On Monday, former vice-president Al Gore traveled to Trump Tower to discuss climate change with Ivanka Trump, the daughter of the president-elect.
Instead, he got the well-coiffed one himself.
“I had a lengthy and very productive session with the president-elect,” he told reporters afterward, describing the meeting as “a sincere search for areas of common ground.”
“I found it an extremely interesting conversation, and to be continued. And I’m just going to leave it at that,” he added.
He did not leave it at that, appearing later Monday night on MSNBC. “It’s no secret that Ivanka Trump is very committed to having a climate policy that makes sense for our country and for our world, and that was certainly evident in the conversation that I had with her,” he told Chris Hayes. “I appreciate the fact that she is very concerned about this.”
As it happens, it was kind of a secret. Ivanka Trump did not mention climate change on the campaign trail, and the only prior evidence that she cares about the issue is a Politico article published earlier this month. The story quotes “a source close to [Ivanka]” who says that “Ivanka wants to make climate change … one of her signature issues.” The article opens with a scene where Trump and her husband, Jared Kushner, visit a gathering of liberal well-to-dos in Aspen. Charlie Rose and Harvey Weinstein were also present. There was fly fishing.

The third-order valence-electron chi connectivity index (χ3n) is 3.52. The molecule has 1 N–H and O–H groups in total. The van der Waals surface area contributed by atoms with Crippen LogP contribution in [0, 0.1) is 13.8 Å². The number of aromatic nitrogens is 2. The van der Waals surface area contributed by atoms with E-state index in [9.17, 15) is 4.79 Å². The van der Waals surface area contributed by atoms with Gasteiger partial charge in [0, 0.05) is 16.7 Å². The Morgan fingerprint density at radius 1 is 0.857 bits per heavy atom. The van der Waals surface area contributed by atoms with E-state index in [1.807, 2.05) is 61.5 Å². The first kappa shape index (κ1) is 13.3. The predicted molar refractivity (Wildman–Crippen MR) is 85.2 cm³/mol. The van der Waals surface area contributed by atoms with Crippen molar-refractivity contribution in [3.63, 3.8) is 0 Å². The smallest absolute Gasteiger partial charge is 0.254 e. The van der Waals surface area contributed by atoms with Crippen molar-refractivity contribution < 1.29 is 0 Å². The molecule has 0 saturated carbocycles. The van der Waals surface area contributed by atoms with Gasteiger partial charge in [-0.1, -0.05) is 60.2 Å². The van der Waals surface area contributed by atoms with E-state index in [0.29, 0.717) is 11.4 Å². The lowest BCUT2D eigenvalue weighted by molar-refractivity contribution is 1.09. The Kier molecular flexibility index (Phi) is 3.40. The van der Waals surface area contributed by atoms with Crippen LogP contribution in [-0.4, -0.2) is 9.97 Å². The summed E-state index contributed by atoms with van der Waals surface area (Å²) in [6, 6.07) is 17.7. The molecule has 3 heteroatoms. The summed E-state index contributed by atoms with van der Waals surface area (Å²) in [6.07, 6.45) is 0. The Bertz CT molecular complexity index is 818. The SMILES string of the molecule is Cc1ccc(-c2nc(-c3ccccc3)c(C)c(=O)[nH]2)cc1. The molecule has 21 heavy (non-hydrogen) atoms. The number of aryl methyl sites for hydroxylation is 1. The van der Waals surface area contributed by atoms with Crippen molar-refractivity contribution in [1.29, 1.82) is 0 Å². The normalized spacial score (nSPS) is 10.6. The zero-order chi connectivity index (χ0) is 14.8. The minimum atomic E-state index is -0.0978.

That’s all we know for sure about Ivanka Trump and climate change, but we can speculate.
Here is the question: Can Ivanka Trump (and Al Gore) move the needle on climate change?
The answer is: Who knows! It would be nice to think so!
Here’s what we do know: The overwhelming consensus of scientists who study the Earth’s climate is that global warming is real and caused by human industrial activity. Since the early 1980s, leading climate science has stated that this is the case. Since then, the scientific community’s agreement and understanding of the issue has only deepened. Ivanka Trump is right to be concerned about it.
Yet despite this agreement, Donald Trump’s energy and environmental transition team is staffed by people who have long opposed basic tenets of climate science. Myron Ebell, for instance, who reportedly leads Trump’s EPA transition team, has rejected the existence of global warming altogether.
Others on the team, like Thomas Pyle and Doug Domenech have claimed that the evidence of climate change is based more on models than data. This is an odd thing to say: The greenhouse-gas mechanism is basic chemistry, and there’s plenty of evidence for a warming planet in the historical record. For instance: Of the 15 hottest years ever measured, 14 have occurred this century, and 2016 is almost certain to be the hottest yet.
Still others reject global climate-diplomacy efforts. Steven Groves, a member of Trump’s State Department transition, supports pulling the United States not just from the Paris Agreement, but from the UN Framework Convention on Climate Change.